Author + information
- Paul A. Gurbel, MD⁎ (, )
- Young-Hoon Jeong, MD, PhD and
- Udaya S. Tantry, PhD
- ↵⁎Reprint requests and correspondence:
Dr. Paul A. Gurbel, Sinai Center for Thrombosis Research, Cardiac Catheterization Laboratory, 2401 West Belvedere Avenue, Baltimore, Maryland 21215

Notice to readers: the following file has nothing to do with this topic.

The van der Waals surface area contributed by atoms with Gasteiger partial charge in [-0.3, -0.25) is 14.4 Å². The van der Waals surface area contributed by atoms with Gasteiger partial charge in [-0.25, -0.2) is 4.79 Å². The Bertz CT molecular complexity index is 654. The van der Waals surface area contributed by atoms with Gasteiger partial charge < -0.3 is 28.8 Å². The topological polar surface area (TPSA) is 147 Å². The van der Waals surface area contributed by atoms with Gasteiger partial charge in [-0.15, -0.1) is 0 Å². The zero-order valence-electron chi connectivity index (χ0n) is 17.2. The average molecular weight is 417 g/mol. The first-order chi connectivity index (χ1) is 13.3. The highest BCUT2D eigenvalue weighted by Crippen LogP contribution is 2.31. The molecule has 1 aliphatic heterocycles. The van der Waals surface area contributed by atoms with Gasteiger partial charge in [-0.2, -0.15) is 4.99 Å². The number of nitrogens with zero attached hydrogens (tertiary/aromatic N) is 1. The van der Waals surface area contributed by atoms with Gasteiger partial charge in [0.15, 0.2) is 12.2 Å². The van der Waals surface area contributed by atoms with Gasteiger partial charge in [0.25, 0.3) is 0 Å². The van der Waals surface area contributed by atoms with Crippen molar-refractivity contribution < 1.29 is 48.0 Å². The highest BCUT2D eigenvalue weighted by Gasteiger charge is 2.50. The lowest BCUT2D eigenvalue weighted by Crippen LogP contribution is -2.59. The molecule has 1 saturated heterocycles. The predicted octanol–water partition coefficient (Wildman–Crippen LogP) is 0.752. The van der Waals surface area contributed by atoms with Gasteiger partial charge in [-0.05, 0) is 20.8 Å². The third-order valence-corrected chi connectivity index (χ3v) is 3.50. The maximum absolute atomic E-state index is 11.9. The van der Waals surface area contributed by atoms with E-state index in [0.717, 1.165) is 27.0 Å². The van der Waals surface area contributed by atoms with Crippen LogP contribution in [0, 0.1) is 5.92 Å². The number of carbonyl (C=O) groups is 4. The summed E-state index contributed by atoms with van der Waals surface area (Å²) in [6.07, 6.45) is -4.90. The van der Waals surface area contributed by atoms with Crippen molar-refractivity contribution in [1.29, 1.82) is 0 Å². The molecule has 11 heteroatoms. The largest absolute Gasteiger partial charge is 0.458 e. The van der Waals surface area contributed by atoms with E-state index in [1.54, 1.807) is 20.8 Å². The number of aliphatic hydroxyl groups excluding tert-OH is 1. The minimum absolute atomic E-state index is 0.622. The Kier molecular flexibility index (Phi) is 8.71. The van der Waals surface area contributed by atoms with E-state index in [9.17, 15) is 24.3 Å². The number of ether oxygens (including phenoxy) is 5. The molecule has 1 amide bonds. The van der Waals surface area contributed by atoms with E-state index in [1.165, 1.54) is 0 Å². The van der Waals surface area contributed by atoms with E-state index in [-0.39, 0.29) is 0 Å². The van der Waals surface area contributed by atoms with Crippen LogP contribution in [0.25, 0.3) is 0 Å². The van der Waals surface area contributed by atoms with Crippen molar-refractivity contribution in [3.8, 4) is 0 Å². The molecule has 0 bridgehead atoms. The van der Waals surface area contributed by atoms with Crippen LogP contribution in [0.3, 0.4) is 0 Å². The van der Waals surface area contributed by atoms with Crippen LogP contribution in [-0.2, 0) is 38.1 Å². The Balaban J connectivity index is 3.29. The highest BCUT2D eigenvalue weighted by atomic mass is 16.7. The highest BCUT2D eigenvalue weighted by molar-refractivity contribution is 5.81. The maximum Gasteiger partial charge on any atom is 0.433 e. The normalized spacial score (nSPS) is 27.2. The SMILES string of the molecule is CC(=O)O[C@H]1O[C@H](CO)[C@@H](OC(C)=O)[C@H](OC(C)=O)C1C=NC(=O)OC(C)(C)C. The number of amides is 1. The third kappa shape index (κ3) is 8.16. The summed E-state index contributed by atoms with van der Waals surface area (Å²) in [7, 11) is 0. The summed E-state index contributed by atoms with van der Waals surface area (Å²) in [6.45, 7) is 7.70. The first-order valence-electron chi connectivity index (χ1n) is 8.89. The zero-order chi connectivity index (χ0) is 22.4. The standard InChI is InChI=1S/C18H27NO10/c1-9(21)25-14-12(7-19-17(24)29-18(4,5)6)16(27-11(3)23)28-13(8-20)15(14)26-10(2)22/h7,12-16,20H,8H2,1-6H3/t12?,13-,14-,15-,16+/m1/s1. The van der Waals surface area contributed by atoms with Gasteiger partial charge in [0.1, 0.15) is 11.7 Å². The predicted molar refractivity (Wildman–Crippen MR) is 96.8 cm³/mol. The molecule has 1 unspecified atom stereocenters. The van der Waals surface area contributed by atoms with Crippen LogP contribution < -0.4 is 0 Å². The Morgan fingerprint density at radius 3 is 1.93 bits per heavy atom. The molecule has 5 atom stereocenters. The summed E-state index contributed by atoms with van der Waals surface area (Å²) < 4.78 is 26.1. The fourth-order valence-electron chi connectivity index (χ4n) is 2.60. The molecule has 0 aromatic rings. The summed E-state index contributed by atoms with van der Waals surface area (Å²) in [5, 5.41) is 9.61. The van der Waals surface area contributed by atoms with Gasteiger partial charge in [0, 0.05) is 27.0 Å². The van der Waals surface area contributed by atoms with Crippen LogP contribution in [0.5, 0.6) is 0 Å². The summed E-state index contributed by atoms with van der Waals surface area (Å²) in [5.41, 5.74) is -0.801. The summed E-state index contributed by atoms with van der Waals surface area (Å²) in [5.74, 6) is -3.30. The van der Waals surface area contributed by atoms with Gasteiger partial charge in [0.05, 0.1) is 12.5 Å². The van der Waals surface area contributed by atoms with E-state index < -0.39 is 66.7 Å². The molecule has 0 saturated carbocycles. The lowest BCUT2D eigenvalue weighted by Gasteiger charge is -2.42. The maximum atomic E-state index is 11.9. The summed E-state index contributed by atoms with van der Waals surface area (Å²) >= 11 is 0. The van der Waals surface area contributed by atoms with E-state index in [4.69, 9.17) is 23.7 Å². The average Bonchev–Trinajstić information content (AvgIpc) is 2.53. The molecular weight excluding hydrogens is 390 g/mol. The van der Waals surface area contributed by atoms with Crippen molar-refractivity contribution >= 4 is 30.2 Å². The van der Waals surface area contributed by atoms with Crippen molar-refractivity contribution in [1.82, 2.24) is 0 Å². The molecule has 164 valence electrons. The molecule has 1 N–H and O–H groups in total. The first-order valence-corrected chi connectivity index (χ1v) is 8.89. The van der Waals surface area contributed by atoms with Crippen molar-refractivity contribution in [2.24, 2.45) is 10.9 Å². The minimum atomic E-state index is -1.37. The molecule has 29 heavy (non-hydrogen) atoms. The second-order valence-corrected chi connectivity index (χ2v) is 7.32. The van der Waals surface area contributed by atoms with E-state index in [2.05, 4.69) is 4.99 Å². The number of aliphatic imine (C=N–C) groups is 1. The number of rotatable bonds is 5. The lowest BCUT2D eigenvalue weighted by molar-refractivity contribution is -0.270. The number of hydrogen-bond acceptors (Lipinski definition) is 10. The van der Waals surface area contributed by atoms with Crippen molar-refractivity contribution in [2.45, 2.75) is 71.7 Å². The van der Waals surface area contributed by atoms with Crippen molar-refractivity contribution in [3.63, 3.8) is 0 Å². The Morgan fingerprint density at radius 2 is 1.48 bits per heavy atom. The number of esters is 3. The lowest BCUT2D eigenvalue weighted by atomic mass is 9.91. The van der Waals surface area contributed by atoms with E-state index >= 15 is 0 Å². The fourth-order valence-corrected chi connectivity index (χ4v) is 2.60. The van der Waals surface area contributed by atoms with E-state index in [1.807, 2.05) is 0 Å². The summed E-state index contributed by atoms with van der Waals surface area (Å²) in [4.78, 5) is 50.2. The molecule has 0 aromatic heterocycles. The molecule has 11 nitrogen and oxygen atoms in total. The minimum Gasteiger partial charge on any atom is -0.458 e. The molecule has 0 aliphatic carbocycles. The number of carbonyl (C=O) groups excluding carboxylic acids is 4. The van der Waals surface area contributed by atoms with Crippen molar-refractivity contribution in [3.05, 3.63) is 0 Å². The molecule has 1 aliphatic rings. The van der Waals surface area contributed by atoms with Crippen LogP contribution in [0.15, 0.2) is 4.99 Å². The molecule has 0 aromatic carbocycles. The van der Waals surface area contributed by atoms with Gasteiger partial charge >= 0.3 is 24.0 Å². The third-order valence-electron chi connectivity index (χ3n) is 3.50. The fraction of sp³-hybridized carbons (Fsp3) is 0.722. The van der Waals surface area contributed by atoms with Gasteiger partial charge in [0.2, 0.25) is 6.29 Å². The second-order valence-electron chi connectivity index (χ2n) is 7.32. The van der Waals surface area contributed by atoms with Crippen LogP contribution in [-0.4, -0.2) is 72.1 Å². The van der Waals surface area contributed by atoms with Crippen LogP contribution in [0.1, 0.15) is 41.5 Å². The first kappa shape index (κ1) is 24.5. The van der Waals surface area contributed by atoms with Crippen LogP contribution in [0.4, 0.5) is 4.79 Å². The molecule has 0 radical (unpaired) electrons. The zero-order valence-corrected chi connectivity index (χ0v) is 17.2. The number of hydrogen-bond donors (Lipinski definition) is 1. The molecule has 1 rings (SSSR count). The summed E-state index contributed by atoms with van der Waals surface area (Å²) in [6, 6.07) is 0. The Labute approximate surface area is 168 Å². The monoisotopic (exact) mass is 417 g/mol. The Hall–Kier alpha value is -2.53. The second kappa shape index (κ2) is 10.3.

Dual antiplatelet therapy (DAPT) with clopidogrel and aspirin is widely used as a secondary prevention strategy in patients with acute coronary syndrome and following stent implantation. Ideally, at least 1 year of uninterrupted DAPT is recommended for patients with acute coronary syndrome and for patients treated with drug-eluting stents (1,2). In this issue of the Journal, the work of Cheema et al. (3) highlights a difficult clinical problem associated with clopidogrel therapy—cutaneous hypersensitivity. Attending physicians are all aware of the major concern of jeopardizing patient safety by early discontinuation of therapy to alleviate the troublesome skin rash symptoms. Discontinuation of either aspirin or clopidogrel, particularly early after stent implantation, is associated with a heightened risk of stent thrombosis (4). Unfortunately, cutaneous hypersensitivity most often begins within 5 to 6 days of the initiation of DAPT (5). Moreover, there are no definitive guidelines instructing the clinician on the proper management of this side effect. Often antihistamines and/or a course of steroids will be administered in an attempt to carry on with the current antiplatelet regimen (5). Concomitant therapies associated with potential hypersensitivity may be selectively discontinued. If these measures fail, the physician is confronted with the decision to switch thienopyridine therapy despite the lack of significant data to support the efficacy of this strategy. Thus far, no standardized assays are available to confirm clopidogrel-related allergic reactions. In light of our limitation of not knowing the optimal method to diagnose and treat the patient with a rash on clopidogrel therapy, the contribution of Cheema et al. (3) is welcomed. To the best of our knowledge, this report is the single most comprehensive assessment of the mechanisms underlying clopidogrel hypersensitivity and its treatment. The data of Cheema et al. (3) provide the clinician with reassurance that a simple treatment is safe and highly effective and that interruption of clopidogrel therapy is not required.